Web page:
In early May, the Oklahoma Medical Board suspended a Midwest City doctor’s license for six months after an investigation connected two prescription overdose deaths to his prescribing practices.
But it took four weeks before Dr. Dwayne Roush’s suspension became official.
In mid-January, the medical board barred Dr. H. Peter Koenen-Myers Jr. from reapplying for his lapsed medical license after determining he had overprescribed opioids to a patient who later died of an overdose.
It took 10 weeks before the suspension went into effect, board records show.
Since 2015, some state licensure boards for health professionals have waited anywhere from two weeks to three months for disciplinary actions to become official. The delays have provoked complaints from board directors, who say when they revoke or suspend a physician’s license and weeks pass before the action takes effect, it puts public health at risk.
The delays are caused by a requirement, enacted in 2015, that the Oklahoma attorney general’s office review and approve every disciplinary action taken by the state licensure boards. Former Attorney General Scott Pruitt recommended the change in response to a U.S. Supreme Court ruling, seeking to protect the state from lawsuits alleging anti-competitive practices. Gov. Mary Fallin issued an executive order approving the process.
Directors of the state medical, chiropractic and osteopathic medicine boards have reported delays of as long as several months and raised concerns with Pruitt, though nothing changed.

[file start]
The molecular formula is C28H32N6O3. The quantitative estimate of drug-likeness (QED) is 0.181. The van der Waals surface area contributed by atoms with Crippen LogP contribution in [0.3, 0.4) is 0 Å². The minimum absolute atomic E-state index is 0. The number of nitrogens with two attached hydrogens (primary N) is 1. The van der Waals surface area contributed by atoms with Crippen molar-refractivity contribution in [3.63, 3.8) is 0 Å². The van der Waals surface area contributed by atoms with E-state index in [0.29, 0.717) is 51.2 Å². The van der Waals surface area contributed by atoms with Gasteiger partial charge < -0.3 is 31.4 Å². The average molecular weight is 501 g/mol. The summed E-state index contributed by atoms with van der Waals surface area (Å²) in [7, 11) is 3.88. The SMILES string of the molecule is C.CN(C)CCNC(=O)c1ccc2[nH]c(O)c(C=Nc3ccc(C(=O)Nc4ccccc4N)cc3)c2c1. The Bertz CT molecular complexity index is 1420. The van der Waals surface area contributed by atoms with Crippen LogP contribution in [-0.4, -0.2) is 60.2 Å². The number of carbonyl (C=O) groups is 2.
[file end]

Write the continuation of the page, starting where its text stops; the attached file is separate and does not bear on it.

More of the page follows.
“If we discipline a doctor for improperly prescribing or overprescribing … you’d like to be able to have that final decision to at least have some impact without having to wait for some time. It does raise some concern,” said Lyle Kelsey, executive director of the Oklahoma Board of Medical Licensure and Supervision.
No board director could immediately think of a case in which a doctor whose license was ordered revoked or suspended continued to practice until the action became official. But the risk was unsettling.
Earlier this year, when Attorney General Mike Hunter replaced Pruitt, who was named head of the Environmental Protection Agency, directors raised concerns with Hunter.
In May, Hunter’s office advised the boards that they could take immediate action when it comes to emergency disciplinary rulings that might impact public health and safety. He also said his office would provide expedited review of such cases at a board’s request. He is evaluating the review system for other possible changes.
“Innocent citizens should not face potential harm while our review of board actions take place,” Hunter wrote in a letter to all state licensure boards.
Yet significant delays can still occur for less severe disciplinary actions, such as probation, requirements for doctors to change their prescribing habits, or requiring them to attend continuing education courses.
Deborah Bruce, executive director of the State Board of Osteopathic Examiners, said that while she understands any review process takes time, “my objection is to a process that slows down discipline to the doctor — any process that slows down what we are statutorily required to do.”
Despite the reviews, the Attorney General’s Office rarely rejects licensure boards’ disciplinary rulings. Beth Kidd, executive director the Oklahoma Board of Chiropractic Examiners, said the office has never opposed her board’s decisions. Kelsey said roughly 1 in 50 of the medical board’s disciplinary actions have been disputed.
How reviews came about